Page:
Heading back down from the Green Fort to Sligo Town you can take a turn onto The Mall and visit one of Ireland’s premier Art Galleries, The Model. It is an 1862 building that was originally a “model” school (image on left below) and it was acquired by the local council in the 1980s. If you have time to visit you will find a great collection of Irish Modern Art.
Heading to Bridge Street, you will find yourself back at the Garavogue River. Riverside living is clearly an essential part of Sligo life; there is no gap between the river and the yards of the apartments built along the banks so I’m not sure how often floods would be a problem for these properties.
As the tourist map of Sligo above illustrates, it is not far after crossing the river that the visitor comes across one of the major places of interest in town, the Sligo Abbey (Dominican Friary). One of the curiosities of the Anglo-Norman Invasion of Ireland is that after taking over the land by force and ensuring that much of the population lived in servitude to the Norman Noble families, these same families also built monasteries near their fortified homes. Whether this was from a theoretical belief in the importance of centres of prayer in their communities or just a gift of conscience to somehow recompense the Gaelic locals for the perhaps overly harsh invasion of their land. Like other Norman areas of control in Ireland, Maurice Fitzgerald, Baron of Offaly built an Abbey in Sligo in1253 and no doubt it was a centre of prayer and comfort for much of the next 600 years. At the same time, it was also a focus of ongoing depredation over the ensuing years…
- It was burnt down in 1414
- It was ravaged during the Nine Years War (1593-1603)
- It was sacked during the Irish Rebellion against English Occupation (1642-1653)
William Yeats wrote a short story (“The Curse of the Fires and of the Shadows”) about an incident from the Irish Rebellion when the monks from Sligo Abbey were butchered by Parliamentarian soldiers. But like all wars ever since, there is always two sides to every story about immoral treatment of innocent non-participants. Despite the invasion force coming from England, the woodcut to the right shows a polemical image of evil Catholics slaughtering innocent English babies, thus justifying the actions of Cromwell’s crusading forces.
From the old Sligo Abbey, the walker can head up to Teeling St and turn left and have a look at the Sligo Court House, which was built in the 1870s in the French Gothic style. It would look right at home as an illustration of a fairy-tale castle where justice was dispensed by a good king when he wasn’t exhorting his beautiful princess daughters to behave themselves. The impact of this building is probably encouraged by the fact that it is situated in a street where the rest of the shops and business are particularly prosaic. Although built in the late 19th century, it is a site that has been given over to ‘justice’ over the years as it was built over a prison site, part of which has been incorporated into the building.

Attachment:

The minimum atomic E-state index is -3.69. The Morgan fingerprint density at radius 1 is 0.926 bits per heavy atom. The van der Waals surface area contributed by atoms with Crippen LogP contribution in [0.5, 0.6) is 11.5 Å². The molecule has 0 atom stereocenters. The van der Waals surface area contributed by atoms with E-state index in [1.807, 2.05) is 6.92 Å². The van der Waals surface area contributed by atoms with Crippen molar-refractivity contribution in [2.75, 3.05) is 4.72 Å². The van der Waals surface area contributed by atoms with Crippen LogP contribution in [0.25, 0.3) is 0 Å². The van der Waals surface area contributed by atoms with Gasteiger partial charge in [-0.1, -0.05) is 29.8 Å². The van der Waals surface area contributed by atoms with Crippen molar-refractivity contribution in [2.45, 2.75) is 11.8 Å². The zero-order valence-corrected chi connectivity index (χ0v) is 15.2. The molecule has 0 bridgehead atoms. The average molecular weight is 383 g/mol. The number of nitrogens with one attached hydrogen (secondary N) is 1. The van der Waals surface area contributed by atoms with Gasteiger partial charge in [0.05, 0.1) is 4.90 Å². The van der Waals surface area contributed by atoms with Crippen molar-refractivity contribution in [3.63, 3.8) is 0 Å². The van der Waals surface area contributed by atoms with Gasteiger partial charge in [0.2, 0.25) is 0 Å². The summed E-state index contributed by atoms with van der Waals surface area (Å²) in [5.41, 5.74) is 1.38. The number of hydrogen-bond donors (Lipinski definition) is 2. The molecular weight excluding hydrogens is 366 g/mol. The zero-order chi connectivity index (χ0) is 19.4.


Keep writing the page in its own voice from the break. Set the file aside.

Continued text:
From the Court House, if the plan is to check out the Cathedral of Immaculate Conception, I would encourage those who were interested in the conflicted history of Ireland to go via Market Street. This would enable you to check out the shops and then have a close look at the Lady Erin memorial that is located here. It was erected here in 1899 to mark the centenary of the 1798 rebellion. This was the doomed attempt by Irish Presbyterian and Catholic citizens, inspired by the revolutionary ideas of the time, to drive the English out of Ireland. A few days earlier we had visited Galway City where we had loitered on the bridge over the River Coribb named after Wolf Tone. He was one of the leaders of this 1798 uprising. The statue of Lady Erin represents Ireland with her hand raised in rebellion and the chains at her feet representing the hope that the chains of bondage to England would be broken. This statue was built on the site of an old Market Cross.
From Market Street you can head back towards Castle St and then on to John Street to check out St John’s Anglican Cathedral. This building was designed in the middle of the 18th century but is thought to be located on the site of a 13th century hospital and parish church. Its west tower is considered to be part of an earlier structure. If you refer back to the earlier 1689 map of Sligo, the label pointing to a church is probably pointing to the original church built in the 13th century on this site. This Cathedral has a Yeats connection as the poet’s parents were married here in 1863 and his grandparents were buried near the west door of the church.
The Catholic Cathedral of the Immaculate Conception is basically next door to St Johns. This Cathedral was opened in 1874 and its structure was modelled on a Normano–Romano–Byzantine style.
If planning a visit to Sligo, it is worthwhile setting aside a day to explore Sligo itself but to do justice to the wider county it would certainly be necessary to at least add another two to three days to the visit. Staying in Sligo itself is a good option and then designing the other days available visiting the many fascinating places along the coast as well as inland to place like Lough Gill and Drumcliffe.